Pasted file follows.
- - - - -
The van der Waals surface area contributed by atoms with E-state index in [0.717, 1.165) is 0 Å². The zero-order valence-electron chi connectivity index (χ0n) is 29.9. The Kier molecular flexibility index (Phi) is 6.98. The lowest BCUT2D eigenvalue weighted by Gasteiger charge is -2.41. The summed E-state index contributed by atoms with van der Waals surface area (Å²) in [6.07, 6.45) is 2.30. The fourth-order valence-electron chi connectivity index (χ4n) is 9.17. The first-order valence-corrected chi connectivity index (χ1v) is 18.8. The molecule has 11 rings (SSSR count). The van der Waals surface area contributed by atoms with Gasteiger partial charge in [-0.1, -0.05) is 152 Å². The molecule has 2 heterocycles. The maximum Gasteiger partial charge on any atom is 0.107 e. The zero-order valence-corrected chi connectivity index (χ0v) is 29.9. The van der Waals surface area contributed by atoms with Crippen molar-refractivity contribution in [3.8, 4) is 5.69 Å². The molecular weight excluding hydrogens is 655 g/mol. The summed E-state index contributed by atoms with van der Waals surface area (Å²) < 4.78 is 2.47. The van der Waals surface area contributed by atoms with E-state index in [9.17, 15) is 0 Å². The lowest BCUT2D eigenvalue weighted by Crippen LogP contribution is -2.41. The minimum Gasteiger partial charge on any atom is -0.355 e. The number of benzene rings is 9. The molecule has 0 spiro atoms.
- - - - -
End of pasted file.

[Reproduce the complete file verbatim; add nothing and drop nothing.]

The van der Waals surface area contributed by atoms with E-state index in [0.717, 1.165) is 0 Å². The zero-order valence-electron chi connectivity index (χ0n) is 29.9. The Kier molecular flexibility index (Phi) is 6.98. The lowest BCUT2D eigenvalue weighted by Gasteiger charge is -2.41. The summed E-state index contributed by atoms with van der Waals surface area (Å²) in [6.07, 6.45) is 2.30. The fourth-order valence-electron chi connectivity index (χ4n) is 9.17. The first-order valence-corrected chi connectivity index (χ1v) is 18.8. The molecule has 11 rings (SSSR count). The van der Waals surface area contributed by atoms with Gasteiger partial charge in [-0.1, -0.05) is 152 Å². The molecule has 2 heterocycles. The maximum Gasteiger partial charge on any atom is 0.107 e. The zero-order valence-corrected chi connectivity index (χ0v) is 29.9. The van der Waals surface area contributed by atoms with Crippen molar-refractivity contribution in [3.8, 4) is 5.69 Å². The molecular weight excluding hydrogens is 655 g/mol. The summed E-state index contributed by atoms with van der Waals surface area (Å²) < 4.78 is 2.47. The van der Waals surface area contributed by atoms with E-state index in [9.17, 15) is 0 Å². The lowest BCUT2D eigenvalue weighted by Crippen LogP contribution is -2.41. The minimum Gasteiger partial charge on any atom is -0.355 e. The number of benzene rings is 9. The molecule has 0 spiro atoms.